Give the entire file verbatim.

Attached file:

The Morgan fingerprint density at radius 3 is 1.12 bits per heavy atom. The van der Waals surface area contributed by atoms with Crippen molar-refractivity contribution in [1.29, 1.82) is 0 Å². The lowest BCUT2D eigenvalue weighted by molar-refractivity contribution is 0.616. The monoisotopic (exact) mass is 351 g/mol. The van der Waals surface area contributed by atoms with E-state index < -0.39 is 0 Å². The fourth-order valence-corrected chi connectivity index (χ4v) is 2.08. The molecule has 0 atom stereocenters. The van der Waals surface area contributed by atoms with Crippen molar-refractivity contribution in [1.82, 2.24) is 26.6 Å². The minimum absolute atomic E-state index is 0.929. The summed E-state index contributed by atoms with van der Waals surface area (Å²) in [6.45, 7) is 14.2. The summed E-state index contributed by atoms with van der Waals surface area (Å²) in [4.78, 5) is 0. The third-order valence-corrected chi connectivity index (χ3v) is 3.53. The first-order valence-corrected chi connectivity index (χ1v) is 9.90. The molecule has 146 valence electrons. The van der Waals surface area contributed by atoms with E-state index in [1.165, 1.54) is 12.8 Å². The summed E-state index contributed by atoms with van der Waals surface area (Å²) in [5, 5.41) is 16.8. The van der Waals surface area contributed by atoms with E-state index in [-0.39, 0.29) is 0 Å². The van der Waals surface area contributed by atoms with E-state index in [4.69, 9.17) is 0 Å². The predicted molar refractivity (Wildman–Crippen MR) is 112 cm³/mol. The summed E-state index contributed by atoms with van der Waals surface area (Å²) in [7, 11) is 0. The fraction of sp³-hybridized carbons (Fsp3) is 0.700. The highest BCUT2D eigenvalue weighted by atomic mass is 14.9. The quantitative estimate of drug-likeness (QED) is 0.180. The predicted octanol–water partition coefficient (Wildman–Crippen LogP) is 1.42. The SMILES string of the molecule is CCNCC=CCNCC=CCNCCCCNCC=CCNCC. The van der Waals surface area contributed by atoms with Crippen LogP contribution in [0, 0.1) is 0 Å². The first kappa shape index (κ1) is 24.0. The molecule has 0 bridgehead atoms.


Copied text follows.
The Morgan fingerprint density at radius 3 is 1.12 bits per heavy atom. The van der Waals surface area contributed by atoms with Crippen molar-refractivity contribution in [1.29, 1.82) is 0 Å². The lowest BCUT2D eigenvalue weighted by molar-refractivity contribution is 0.616. The monoisotopic (exact) mass is 351 g/mol. The van der Waals surface area contributed by atoms with E-state index < -0.39 is 0 Å². The fourth-order valence-corrected chi connectivity index (χ4v) is 2.08. The molecule has 0 atom stereocenters. The van der Waals surface area contributed by atoms with Crippen molar-refractivity contribution in [1.82, 2.24) is 26.6 Å². The minimum absolute atomic E-state index is 0.929. The summed E-state index contributed by atoms with van der Waals surface area (Å²) in [6.45, 7) is 14.2. The summed E-state index contributed by atoms with van der Waals surface area (Å²) in [4.78, 5) is 0. The third-order valence-corrected chi connectivity index (χ3v) is 3.53. The first-order valence-corrected chi connectivity index (χ1v) is 9.90. The molecule has 146 valence electrons. The van der Waals surface area contributed by atoms with E-state index in [1.165, 1.54) is 12.8 Å². The summed E-state index contributed by atoms with van der Waals surface area (Å²) in [5, 5.41) is 16.8. The van der Waals surface area contributed by atoms with E-state index in [-0.39, 0.29) is 0 Å². The van der Waals surface area contributed by atoms with E-state index in [4.69, 9.17) is 0 Å². The predicted molar refractivity (Wildman–Crippen MR) is 112 cm³/mol. The summed E-state index contributed by atoms with van der Waals surface area (Å²) in [7, 11) is 0. The fraction of sp³-hybridized carbons (Fsp3) is 0.700. The highest BCUT2D eigenvalue weighted by atomic mass is 14.9. The quantitative estimate of drug-likeness (QED) is 0.180. The predicted octanol–water partition coefficient (Wildman–Crippen LogP) is 1.42. The SMILES string of the molecule is CCNCC=CCNCC=CCNCCCCNCC=CCNCC. The van der Waals surface area contributed by atoms with Crippen LogP contribution in [0, 0.1) is 0 Å². The first kappa shape index (κ1) is 24.0. The molecule has 0 bridgehead atoms.